Now that you have learned the basics of playing the guitar and are comfortable using a pick while playing, you might be ready to move on to fingerpicking. It’s a common way of playing the guitar and there are plenty of songs you can use to learn and practice with. Below is a list of some of the best fingerpicking songs so that you can improve your guitar-playing skills. The list below is a good place to start practicing your fingerpicking skills as they don’t involve many chords or are slow enough, so you can keep up with. Check them out!

8 Great Fingerpicking Songs for You

All the following fingerpicking songs are sort of ordered by the ease. Enjoy!

Stairway to Heaven

Probably Led Zeppelin’s most famous song, everyone will learn to play this one at some point. While Jimmy Page has played some of the most complicated guitar work, this one is straightforward in terms of chords. There is a bit of memorization and the position of the hand on the fret board is where you may have some trouble. But still, it’s not too tough a song for you to work on.

See the tab here: 



Blackbird by The Beatles is not as complicated as it actually sounds. There are few chords and the song is slower-paced. Blackbird involves memory for the repetition of the chords, and the hand positions on the frets are what you need to focus on. As soon as you catch these 2 key points, then you will play it well enough in no time.

See the tab here: 


Tears in Heaven

This song by Eric Clapton can be a bit tough for beginners, not for its fingerpicking, but for its complicated chord structure. It is a slow-paced song which will help with learning, but it does take some time.

See the tab here:


Dust in the Wind

This song by Kansas isn’t too complicated. Its basic chord structure repeats itself through the entire song so to learn it is just a matter of memorization. Then you will have to learn the chord changes. The best way is to start repeating the C chord over and over until you are confident with your playing, then move on.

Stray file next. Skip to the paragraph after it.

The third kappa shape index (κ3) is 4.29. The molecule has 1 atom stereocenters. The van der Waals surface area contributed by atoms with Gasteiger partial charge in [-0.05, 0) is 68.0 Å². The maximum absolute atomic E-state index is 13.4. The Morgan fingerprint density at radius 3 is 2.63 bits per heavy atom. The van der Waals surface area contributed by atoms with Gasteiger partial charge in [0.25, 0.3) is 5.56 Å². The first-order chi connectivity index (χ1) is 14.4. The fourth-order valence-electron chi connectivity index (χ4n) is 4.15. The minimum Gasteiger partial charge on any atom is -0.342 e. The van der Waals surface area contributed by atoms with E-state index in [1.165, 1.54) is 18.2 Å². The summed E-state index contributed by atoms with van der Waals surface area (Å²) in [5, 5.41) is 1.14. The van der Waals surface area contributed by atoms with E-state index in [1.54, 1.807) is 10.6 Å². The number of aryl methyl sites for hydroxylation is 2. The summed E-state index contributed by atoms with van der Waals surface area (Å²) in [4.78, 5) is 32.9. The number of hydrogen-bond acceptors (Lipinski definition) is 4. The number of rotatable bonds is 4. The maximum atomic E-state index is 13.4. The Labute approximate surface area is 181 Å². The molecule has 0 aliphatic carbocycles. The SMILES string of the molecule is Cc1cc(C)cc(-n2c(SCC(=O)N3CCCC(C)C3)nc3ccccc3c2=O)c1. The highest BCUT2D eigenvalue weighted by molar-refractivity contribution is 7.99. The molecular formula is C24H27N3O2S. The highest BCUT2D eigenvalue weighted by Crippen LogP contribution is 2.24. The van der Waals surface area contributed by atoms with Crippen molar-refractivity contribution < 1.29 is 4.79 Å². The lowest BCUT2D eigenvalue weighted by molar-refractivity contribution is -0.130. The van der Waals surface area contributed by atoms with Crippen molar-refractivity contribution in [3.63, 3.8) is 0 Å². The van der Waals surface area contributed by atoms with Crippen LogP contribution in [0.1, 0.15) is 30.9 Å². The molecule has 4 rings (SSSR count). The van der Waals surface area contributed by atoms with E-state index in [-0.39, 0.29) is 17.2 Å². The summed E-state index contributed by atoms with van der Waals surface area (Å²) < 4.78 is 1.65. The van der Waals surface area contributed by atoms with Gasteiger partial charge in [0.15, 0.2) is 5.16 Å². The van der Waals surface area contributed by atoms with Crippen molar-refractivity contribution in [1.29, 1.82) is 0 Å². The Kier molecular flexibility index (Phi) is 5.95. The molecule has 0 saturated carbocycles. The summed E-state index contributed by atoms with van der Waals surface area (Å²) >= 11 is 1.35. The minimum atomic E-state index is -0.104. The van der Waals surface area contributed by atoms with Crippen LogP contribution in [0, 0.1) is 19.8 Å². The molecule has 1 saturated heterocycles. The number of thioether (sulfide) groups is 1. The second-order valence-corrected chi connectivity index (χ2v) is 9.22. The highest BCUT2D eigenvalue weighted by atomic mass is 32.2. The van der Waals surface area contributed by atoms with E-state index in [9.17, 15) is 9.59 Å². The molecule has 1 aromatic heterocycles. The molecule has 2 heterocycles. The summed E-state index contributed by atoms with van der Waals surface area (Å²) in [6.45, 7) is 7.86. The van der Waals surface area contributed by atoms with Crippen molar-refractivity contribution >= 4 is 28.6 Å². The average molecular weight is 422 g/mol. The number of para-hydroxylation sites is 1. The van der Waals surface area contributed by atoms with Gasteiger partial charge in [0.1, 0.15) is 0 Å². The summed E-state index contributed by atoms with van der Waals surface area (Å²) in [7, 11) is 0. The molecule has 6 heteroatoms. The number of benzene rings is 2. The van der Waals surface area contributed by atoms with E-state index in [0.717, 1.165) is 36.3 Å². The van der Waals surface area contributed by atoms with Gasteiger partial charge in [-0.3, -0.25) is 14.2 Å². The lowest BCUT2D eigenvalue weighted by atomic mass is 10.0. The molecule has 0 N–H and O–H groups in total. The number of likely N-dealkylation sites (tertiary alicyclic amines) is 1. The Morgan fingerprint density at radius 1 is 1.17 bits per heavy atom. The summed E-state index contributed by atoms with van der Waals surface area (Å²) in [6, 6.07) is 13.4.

See the tab here: 


Nothing Else Matters

A rare ballad by the heavy metal band Metallica, the beginning of the song sounds easy to play, but it may get very complicated in the latter part. There are four parts of fingerpicking to the song, including the intro, verse and two different solos. It involves some difficult hand fret work and quite a few chord changes. This is more suitable for those who have more playing skills.

See the tab here:


Babe, I’m Gonna Leave You

This great song by Led Zeppelin may sound complicated at first, but it is quite easy to learn. There are few chord changes, making the song easy for a beginner. The pattern of the chords is repetitive for easy memorization.

See the tab here:


Road Trippin’

This song by the Red Hot Chili Peppers is a bit complicated. It might be best to listen to the song a few times first to have the melody firmly in your head before attempting to learn to play. Anyway, the song is easier to learn when broken down into four separate sections.

See the tab here:


Shape of My Heart

This Sting song is a beautiful but complicated song to learn. There are many changes and variations to the fingerpicking pattern, and the hand fret work can also be difficult to learn. It employs the use of a capo on the second fret. However, if you practice as much as you can, you will find yourself playing it within quite a short while.

See the tab here:

  • You should hold the guitar in a comfortable position to play. It will keep your fingers and wrists comfortable. Rest the curved part of the guitar on your thigh while seated and keep your thigh slightly elevated.
  • Your fingerpicking hand should be over the sound hole in the guitar. It should rest comfortably over the strings, so there is no tension in your hand or wrist.
  • To help you learn how to play without looking at your hand, place your middle finger, ring finger and thumb on different strings. This will help with your dexterity.
  • With your fingers and thumb, pluck each string one at a time. Start with the string under your thumb and move down the strings in order of finger placement. Then move back to your thumb and start over. Repetition is the key.
  • Once you’ve gotten comfortable with moving your fingers one at a time, move your fingers to different strings. This will help increase the diversity with which you play, the independence with which your individual fingers move, and help you develop different styles.
  • Start off slowly moving your fingers. Once you’re comfortable, start increasing the speed that you’re playing at. This will increase the independence of your finger moves and your skill at fingerpicking as well.

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